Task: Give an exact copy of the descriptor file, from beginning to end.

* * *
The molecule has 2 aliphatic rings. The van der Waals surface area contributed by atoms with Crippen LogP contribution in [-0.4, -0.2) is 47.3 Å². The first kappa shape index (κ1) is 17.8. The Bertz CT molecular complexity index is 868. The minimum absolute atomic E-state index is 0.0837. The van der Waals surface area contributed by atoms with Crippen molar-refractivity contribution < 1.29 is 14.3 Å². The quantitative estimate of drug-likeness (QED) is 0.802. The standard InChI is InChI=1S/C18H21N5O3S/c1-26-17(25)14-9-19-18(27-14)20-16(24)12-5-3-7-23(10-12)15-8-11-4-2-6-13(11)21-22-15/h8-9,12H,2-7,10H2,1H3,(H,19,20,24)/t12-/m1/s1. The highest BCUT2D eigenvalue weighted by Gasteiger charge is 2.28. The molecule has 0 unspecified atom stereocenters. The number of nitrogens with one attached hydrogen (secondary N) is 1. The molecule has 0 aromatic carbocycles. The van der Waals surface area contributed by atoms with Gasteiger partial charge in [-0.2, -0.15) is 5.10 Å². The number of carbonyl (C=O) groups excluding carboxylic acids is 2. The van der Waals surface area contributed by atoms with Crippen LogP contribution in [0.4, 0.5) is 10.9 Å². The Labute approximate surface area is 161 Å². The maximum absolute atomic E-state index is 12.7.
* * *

The molecule has 2 aliphatic rings. The van der Waals surface area contributed by atoms with Crippen LogP contribution in [-0.4, -0.2) is 47.3 Å². The first kappa shape index (κ1) is 17.8. The Bertz CT molecular complexity index is 868. The minimum absolute atomic E-state index is 0.0837. The van der Waals surface area contributed by atoms with Crippen molar-refractivity contribution < 1.29 is 14.3 Å². The quantitative estimate of drug-likeness (QED) is 0.802. The standard InChI is InChI=1S/C18H21N5O3S/c1-26-17(25)14-9-19-18(27-14)20-16(24)12-5-3-7-23(10-12)15-8-11-4-2-6-13(11)21-22-15/h8-9,12H,2-7,10H2,1H3,(H,19,20,24)/t12-/m1/s1. The highest BCUT2D eigenvalue weighted by Gasteiger charge is 2.28. The molecule has 0 unspecified atom stereocenters. The number of nitrogens with one attached hydrogen (secondary N) is 1. The molecule has 0 aromatic carbocycles. The van der Waals surface area contributed by atoms with Gasteiger partial charge in [-0.2, -0.15) is 5.10 Å². The number of carbonyl (C=O) groups excluding carboxylic acids is 2. The van der Waals surface area contributed by atoms with Crippen LogP contribution in [0.4, 0.5) is 10.9 Å². The Labute approximate surface area is 161 Å². The maximum absolute atomic E-state index is 12.7.